The structure 12 has at least one associated nearby surface 14 which may require de-icing. As used herein, "de-icing" includes snow and slush removal and melting of ice accumulation. Such surfaces may be covered with a layer of asphalt or concrete 15, and include sidewalks, driveways and parking areas.

Referring still to FIG. 1, the system 10 includes a first air conditioning assembly 16 for refrigerating the air inside a substructure 18 defining a refrigerated area 20. As indicated, the substructure may be a meat locker, a freezer, an ice maker or any other substructure which requires refrigeration. The first air conditioning assembly 16 may be any of several known models of refrigeration equipment and will vary according to the nature of the substructure. Preferably, the substructure 18 will be one which utilizes substantially continuous refrigeration, except for brief defrosting periods.

In any event the first air conditioning assembly preferably is characterized by circulation of a refrigerant through a conduit 22 in a closed loop between a first refrigerant/air heat exchanger 24 and a first refrigerant/heat transfer fluid heat exchanger 26.

In the first refrigerant/air heat exchanger 24, heat in the refrigerated area 20 is absorbed by the refrigerant. The air chilled by this process typically is distributed throughout the refrigerated area by a blower 28 of some sort.

The refrigerant typically is circulated by means of a compressor 30. A defrost cycle usually is provided for by incorporating a reversing valve 32 in the conduit. In this way the refrigerant can be caused to flow in both directions, as indicated by the arrows.

In the first refrigerant/heat transfer fluid heat exchanger 26, the heat in the refrigerant is transferred to a heat transfer fluid. Preferably the heat transfer fluid is water or a water solution containing antifreeze and is carried in a conduit 34 which connects to a ground source heat exchanger and the de-icing conduit array yet to be described.

Although not required, in many instances it will be advantageous to incorporate a second air conditioning assembly 36 into the system 10. The second air conditioning assembly 36 conditions the air inside the structure 12. While the second air conditioning assembly may be a conventional water source air cooling system, it is preferable to employ a reversible ground source heat pump capable of cooling and warming the air inside the structure.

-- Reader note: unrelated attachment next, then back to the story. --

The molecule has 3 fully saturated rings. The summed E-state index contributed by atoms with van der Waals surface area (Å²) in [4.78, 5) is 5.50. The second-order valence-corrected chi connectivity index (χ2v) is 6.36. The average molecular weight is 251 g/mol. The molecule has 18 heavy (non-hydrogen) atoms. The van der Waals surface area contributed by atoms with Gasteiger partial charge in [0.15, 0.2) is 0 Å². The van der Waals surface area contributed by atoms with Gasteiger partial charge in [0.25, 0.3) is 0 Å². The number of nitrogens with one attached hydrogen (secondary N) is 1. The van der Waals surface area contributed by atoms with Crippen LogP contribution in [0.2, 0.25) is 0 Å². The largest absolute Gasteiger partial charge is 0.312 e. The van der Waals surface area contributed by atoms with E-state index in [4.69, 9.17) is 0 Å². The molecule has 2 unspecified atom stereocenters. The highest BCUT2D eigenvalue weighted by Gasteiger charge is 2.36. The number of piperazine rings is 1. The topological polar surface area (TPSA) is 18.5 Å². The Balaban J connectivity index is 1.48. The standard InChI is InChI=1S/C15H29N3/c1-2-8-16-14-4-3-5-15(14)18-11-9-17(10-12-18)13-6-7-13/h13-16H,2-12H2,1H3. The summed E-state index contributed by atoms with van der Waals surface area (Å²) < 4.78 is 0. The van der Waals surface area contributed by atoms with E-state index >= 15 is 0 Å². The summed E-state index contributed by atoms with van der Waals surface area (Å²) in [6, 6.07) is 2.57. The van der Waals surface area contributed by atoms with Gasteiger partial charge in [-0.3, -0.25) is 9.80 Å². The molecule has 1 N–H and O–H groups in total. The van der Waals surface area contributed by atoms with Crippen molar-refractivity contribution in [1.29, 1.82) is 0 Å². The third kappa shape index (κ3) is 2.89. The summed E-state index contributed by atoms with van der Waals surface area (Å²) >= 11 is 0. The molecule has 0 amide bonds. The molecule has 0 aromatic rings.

The second air conditioning assembly 36 is characterized by circulation of a refrigerant between a second refrigerant/heat transfer fluid heat exchanger 38 and a second refrigerant/air heat exchanger 40. It will be understood that in the case of a heat pump, the second refrigerant/air heat exchanger 40 is the evaporator/condenser component. A compressor 42 and a reversing valve 44 preferably also are included, so that the refrigerant carried by the conduit 46 can flow bi-directionally as indicated by the arrows for heating and cooling cycles. A blower 48 of some sort usually is included for distributing the conditioned air into the interior of the structure 12. The heat transfer fluid is carried to and from the second heat transfer fluid/refrigerant heat exchanger 38 by a conduit 50.

With continuing reference to FIG. 1, the system 10 further comprises a ground source heat exchanger 52 for maintaining the heat transfer fluid within a range near ground temperature. It will be appreciated that "ground temperature" is not perfectly constant. Yet, it is known that for the first 200 feet of the earth's surface the ground temperature remains relatively stable, regardless of the weather. For example, in Stillwater, Oklahoma, the average ground temperature is relatively constant year round at about 62 degrees. Accordingly, the earth can serve to absorb heat or to contribute heat in a ground source air conditioning system.

The ground source heat exchanger 52 comprises a heat exchange conduit array 54 in fluid communication with the first heat transfer fluid/refrigerant heat exchanger, and where applicable also the second heat transfer fluid/refrigerant heat exchanger. For this purpose the system 10 includes a supply line 56 and a return line 58.

The configuration and construction of the conduit array 54 may vary. Preferably, the conduits are formed of high density polybutylene or polyethylene pipe, which is inert, noncorrosive and very flexible. The pipes of the conduit array 54 should be sized and spaced so as to accommodate the heat rejection capabilities of the refrigeration equipment employed in a given application of the invention.

The pipes may be configured in either a series arrangement, where all fluid travels through all the pipe in a continuous single flow path. Alternately, the pipe may be configured in a parallel arrangement, where fluid flows through different branches in the pipe simultaneously.